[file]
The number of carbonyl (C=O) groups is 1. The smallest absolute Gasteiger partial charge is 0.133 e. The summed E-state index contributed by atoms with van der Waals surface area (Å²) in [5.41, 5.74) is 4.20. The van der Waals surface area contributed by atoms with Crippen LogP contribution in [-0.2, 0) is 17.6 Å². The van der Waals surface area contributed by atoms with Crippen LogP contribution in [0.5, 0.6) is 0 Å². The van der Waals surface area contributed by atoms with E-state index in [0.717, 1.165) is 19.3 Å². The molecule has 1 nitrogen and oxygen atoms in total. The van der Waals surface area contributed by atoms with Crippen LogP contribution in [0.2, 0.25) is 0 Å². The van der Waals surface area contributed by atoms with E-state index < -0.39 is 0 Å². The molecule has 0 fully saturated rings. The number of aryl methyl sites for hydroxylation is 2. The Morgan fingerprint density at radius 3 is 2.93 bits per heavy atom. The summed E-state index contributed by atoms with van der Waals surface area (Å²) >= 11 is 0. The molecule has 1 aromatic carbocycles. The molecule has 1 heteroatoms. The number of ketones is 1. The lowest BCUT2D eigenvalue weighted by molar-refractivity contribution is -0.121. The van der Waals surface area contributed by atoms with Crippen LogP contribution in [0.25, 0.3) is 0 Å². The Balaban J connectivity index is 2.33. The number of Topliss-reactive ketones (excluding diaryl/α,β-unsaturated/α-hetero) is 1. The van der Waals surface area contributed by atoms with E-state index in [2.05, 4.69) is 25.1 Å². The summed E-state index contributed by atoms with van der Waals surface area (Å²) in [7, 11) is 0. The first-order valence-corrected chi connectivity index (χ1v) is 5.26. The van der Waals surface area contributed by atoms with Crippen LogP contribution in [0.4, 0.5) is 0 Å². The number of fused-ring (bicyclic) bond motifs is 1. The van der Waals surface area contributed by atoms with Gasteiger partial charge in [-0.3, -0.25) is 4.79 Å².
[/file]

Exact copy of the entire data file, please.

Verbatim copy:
The number of carbonyl (C=O) groups is 1. The smallest absolute Gasteiger partial charge is 0.133 e. The summed E-state index contributed by atoms with van der Waals surface area (Å²) in [5.41, 5.74) is 4.20. The van der Waals surface area contributed by atoms with Crippen LogP contribution in [-0.2, 0) is 17.6 Å². The van der Waals surface area contributed by atoms with Crippen LogP contribution in [0.5, 0.6) is 0 Å². The van der Waals surface area contributed by atoms with E-state index in [0.717, 1.165) is 19.3 Å². The molecule has 1 nitrogen and oxygen atoms in total. The van der Waals surface area contributed by atoms with Crippen LogP contribution in [0.2, 0.25) is 0 Å². The van der Waals surface area contributed by atoms with E-state index < -0.39 is 0 Å². The molecule has 0 fully saturated rings. The number of aryl methyl sites for hydroxylation is 2. The Morgan fingerprint density at radius 3 is 2.93 bits per heavy atom. The summed E-state index contributed by atoms with van der Waals surface area (Å²) >= 11 is 0. The molecule has 1 aromatic carbocycles. The molecule has 1 heteroatoms. The number of ketones is 1. The lowest BCUT2D eigenvalue weighted by molar-refractivity contribution is -0.121. The van der Waals surface area contributed by atoms with Crippen LogP contribution in [0.25, 0.3) is 0 Å². The Balaban J connectivity index is 2.33. The number of Topliss-reactive ketones (excluding diaryl/α,β-unsaturated/α-hetero) is 1. The van der Waals surface area contributed by atoms with E-state index in [2.05, 4.69) is 25.1 Å². The summed E-state index contributed by atoms with van der Waals surface area (Å²) in [7, 11) is 0. The first-order valence-corrected chi connectivity index (χ1v) is 5.26. The van der Waals surface area contributed by atoms with Crippen LogP contribution in [0.4, 0.5) is 0 Å². The number of fused-ring (bicyclic) bond motifs is 1. The van der Waals surface area contributed by atoms with Gasteiger partial charge in [-0.3, -0.25) is 4.79 Å².